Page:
Antoine strains against the tether [the natural order of things] almost unconsciously. His rebellions seem almost comical in their execution and never cruel in intention [e.g., writing on walls, staying home from school, stealing from parents, abandoning gym teacher, even attempting to defy the physical law of gravity (representing the seemingly unchallangeable naturals laws of society.)] This innocence however offers no protection from reality. In one scene, Antoine gets quesy when he overhears the women conversing about childbirth, and in another Antoine gets caught returning the typewriter.

The arrest occurs after Antoine has consciously attempted to conform to the wishes of his parents and teacher - his initial eureka! moment - and fails. Both at home where he almost burns down the apartment, and at school where he is suspended for plagerism.

Because of this I believe the shot of Antoine, tears in his eyes, looking out the rear of the paddy wagon as a consequence of being caught returning the typewriter, is as much a realization that no matter how hard he tries with the best of intentions, not only does he not fit into society, he can't seem to be free from it's stupyfing [to him] rules. Not to argue that the saddness reflected in Antoine is not the result of losing what comfort, companionship, familiarity and [stupyfying as it was] certainty he had up to that point, just that it might be more than that. This is the harshest shot of the film; the darkness and heavy shadows every so often pierced by contrasting very bright lights.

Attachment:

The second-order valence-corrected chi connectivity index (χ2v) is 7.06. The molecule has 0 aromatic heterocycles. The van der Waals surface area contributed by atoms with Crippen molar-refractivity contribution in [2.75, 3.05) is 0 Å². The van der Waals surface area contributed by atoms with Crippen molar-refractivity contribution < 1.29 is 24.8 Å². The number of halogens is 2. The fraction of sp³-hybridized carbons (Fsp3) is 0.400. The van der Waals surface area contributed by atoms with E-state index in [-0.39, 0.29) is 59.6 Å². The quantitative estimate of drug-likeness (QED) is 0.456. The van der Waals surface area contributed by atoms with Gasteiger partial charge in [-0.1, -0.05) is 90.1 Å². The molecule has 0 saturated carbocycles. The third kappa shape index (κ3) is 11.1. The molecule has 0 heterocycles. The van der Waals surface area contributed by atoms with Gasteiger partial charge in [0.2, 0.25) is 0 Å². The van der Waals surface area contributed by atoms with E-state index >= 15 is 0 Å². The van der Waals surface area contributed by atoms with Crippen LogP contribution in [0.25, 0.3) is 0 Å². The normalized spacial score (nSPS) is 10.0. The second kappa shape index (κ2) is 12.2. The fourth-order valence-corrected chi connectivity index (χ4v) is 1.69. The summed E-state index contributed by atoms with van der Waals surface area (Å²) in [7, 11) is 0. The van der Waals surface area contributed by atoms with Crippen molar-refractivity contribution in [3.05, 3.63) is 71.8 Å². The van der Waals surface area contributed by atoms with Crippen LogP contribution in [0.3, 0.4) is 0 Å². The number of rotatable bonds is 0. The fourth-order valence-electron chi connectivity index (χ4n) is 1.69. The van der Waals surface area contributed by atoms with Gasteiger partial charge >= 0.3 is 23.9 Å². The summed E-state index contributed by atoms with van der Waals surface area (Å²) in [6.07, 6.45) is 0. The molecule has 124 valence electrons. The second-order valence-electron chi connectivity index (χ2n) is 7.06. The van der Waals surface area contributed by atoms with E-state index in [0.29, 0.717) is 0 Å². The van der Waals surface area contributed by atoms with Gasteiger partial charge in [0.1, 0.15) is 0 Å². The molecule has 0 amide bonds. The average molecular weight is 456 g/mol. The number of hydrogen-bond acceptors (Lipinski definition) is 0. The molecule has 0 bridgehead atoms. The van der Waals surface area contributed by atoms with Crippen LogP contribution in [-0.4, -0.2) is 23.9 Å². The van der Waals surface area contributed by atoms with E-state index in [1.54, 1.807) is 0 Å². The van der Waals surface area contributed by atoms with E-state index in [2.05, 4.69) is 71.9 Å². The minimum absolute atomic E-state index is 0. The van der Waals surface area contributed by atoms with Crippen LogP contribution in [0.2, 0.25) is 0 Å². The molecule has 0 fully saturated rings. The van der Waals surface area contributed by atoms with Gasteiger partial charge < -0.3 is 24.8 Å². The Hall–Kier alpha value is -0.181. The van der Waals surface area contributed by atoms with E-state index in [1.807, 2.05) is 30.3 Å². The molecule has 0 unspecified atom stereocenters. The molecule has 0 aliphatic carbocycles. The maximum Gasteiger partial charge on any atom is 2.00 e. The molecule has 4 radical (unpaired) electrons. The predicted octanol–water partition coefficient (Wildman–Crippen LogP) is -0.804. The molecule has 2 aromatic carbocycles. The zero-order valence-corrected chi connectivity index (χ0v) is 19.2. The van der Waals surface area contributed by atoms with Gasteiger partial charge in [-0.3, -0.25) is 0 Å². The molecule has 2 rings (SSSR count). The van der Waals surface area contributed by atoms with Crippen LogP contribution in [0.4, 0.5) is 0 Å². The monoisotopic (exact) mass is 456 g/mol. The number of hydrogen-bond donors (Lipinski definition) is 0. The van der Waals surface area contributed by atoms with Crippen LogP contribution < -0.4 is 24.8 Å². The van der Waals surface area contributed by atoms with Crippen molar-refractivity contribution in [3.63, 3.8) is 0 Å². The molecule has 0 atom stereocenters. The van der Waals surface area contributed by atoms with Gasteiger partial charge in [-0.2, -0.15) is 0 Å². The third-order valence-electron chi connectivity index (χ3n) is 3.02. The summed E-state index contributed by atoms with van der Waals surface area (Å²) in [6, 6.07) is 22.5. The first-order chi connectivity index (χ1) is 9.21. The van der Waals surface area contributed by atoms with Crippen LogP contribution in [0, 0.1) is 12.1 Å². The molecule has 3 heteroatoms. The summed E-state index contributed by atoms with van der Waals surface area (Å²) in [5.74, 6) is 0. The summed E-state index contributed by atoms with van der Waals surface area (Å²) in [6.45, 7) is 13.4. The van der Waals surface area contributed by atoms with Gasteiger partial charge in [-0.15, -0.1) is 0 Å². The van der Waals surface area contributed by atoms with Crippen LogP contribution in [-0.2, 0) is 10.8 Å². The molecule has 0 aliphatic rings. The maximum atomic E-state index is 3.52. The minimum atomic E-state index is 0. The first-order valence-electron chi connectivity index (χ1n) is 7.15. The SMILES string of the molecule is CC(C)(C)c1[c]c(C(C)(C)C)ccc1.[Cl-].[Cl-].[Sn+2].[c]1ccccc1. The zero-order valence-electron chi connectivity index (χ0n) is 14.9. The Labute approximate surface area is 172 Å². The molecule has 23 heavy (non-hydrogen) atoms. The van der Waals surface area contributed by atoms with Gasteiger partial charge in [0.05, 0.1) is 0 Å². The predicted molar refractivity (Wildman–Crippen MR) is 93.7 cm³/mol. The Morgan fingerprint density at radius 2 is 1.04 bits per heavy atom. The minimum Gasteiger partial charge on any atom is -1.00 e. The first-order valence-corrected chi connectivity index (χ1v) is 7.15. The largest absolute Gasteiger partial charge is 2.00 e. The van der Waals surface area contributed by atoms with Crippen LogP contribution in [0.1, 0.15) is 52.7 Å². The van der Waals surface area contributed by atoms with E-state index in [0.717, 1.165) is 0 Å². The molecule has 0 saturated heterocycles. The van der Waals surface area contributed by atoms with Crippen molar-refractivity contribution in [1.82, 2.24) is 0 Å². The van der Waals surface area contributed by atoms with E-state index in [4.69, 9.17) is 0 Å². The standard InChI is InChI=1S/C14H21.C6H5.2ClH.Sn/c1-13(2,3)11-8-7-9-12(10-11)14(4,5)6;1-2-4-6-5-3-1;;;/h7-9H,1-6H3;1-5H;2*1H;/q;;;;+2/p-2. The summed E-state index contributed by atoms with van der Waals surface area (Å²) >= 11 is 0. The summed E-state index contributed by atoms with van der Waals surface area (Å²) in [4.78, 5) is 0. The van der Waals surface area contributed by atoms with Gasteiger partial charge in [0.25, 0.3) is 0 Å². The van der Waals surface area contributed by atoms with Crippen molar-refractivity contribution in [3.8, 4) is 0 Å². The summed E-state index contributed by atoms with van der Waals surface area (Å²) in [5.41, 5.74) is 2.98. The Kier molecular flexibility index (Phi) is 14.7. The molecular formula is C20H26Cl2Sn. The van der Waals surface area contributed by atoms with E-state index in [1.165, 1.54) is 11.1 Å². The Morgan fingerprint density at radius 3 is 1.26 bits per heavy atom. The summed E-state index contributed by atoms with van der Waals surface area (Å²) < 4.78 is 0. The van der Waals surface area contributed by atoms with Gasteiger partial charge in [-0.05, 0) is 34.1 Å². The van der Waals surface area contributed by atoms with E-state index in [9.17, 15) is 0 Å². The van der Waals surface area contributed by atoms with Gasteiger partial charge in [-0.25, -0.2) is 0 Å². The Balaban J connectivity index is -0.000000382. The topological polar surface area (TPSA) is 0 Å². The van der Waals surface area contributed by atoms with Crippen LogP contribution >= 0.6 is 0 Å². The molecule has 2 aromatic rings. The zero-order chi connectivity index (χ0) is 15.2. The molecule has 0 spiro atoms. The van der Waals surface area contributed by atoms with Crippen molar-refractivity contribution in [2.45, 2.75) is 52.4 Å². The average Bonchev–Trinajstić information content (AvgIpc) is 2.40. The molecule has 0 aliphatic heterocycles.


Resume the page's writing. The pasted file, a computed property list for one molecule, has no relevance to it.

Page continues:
The turning point in Antoine's life comes when he experiences what I believe is his [silent] second eureka moment. This occurs when he hears the runaway that was caught and returned to the facility shout out that at least he was free for five days [and would gladly do it again.] This, I believe, is when that second eureka moment occurs in Antoine. He knows that to experience freedom, its going to be up to him to break away and be free.

This opportunity occurs later during the soccer game and consists of the long shot to the sea. At first, the concern of the viewer is whether or not he will also be caught and returned. But as the shot progresses, Antoine passes through a gate of sorts, and it is at this point that I sense Antoine is looking for more than just escaping. He finally sees the ocean and finally knows what it is to be free. Armed with this new found knowledge, he turns and sees his world anew. He may not know exactly what path he will take, but knows if nothing else it will be one of his choosing.